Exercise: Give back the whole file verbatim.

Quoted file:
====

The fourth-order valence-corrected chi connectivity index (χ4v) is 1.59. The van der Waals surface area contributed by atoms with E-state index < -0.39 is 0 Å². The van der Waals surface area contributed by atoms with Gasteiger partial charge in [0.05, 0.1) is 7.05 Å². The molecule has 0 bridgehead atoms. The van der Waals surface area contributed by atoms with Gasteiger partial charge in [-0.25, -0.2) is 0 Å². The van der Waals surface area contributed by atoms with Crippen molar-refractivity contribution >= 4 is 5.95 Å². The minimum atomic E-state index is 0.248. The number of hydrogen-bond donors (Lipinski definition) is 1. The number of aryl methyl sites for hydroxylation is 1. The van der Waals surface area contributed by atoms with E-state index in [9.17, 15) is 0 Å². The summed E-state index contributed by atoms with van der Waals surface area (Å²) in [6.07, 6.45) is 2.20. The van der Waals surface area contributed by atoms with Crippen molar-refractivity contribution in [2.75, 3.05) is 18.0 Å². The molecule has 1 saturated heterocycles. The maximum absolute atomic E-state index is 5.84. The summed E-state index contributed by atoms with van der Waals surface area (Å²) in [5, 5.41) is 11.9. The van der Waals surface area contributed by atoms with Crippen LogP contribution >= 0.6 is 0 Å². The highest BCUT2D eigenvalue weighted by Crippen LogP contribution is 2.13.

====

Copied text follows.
The fourth-order valence-corrected chi connectivity index (χ4v) is 1.59. The van der Waals surface area contributed by atoms with E-state index < -0.39 is 0 Å². The van der Waals surface area contributed by atoms with Gasteiger partial charge in [0.05, 0.1) is 7.05 Å². The molecule has 0 bridgehead atoms. The van der Waals surface area contributed by atoms with Gasteiger partial charge in [-0.25, -0.2) is 0 Å². The van der Waals surface area contributed by atoms with Crippen molar-refractivity contribution >= 4 is 5.95 Å². The minimum atomic E-state index is 0.248. The number of hydrogen-bond donors (Lipinski definition) is 1. The number of aryl methyl sites for hydroxylation is 1. The van der Waals surface area contributed by atoms with E-state index in [9.17, 15) is 0 Å². The summed E-state index contributed by atoms with van der Waals surface area (Å²) in [6.07, 6.45) is 2.20. The van der Waals surface area contributed by atoms with Crippen molar-refractivity contribution in [2.75, 3.05) is 18.0 Å². The molecule has 1 saturated heterocycles. The maximum absolute atomic E-state index is 5.84. The summed E-state index contributed by atoms with van der Waals surface area (Å²) in [5, 5.41) is 11.9. The van der Waals surface area contributed by atoms with Crippen LogP contribution >= 0.6 is 0 Å². The highest BCUT2D eigenvalue weighted by Crippen LogP contribution is 2.13.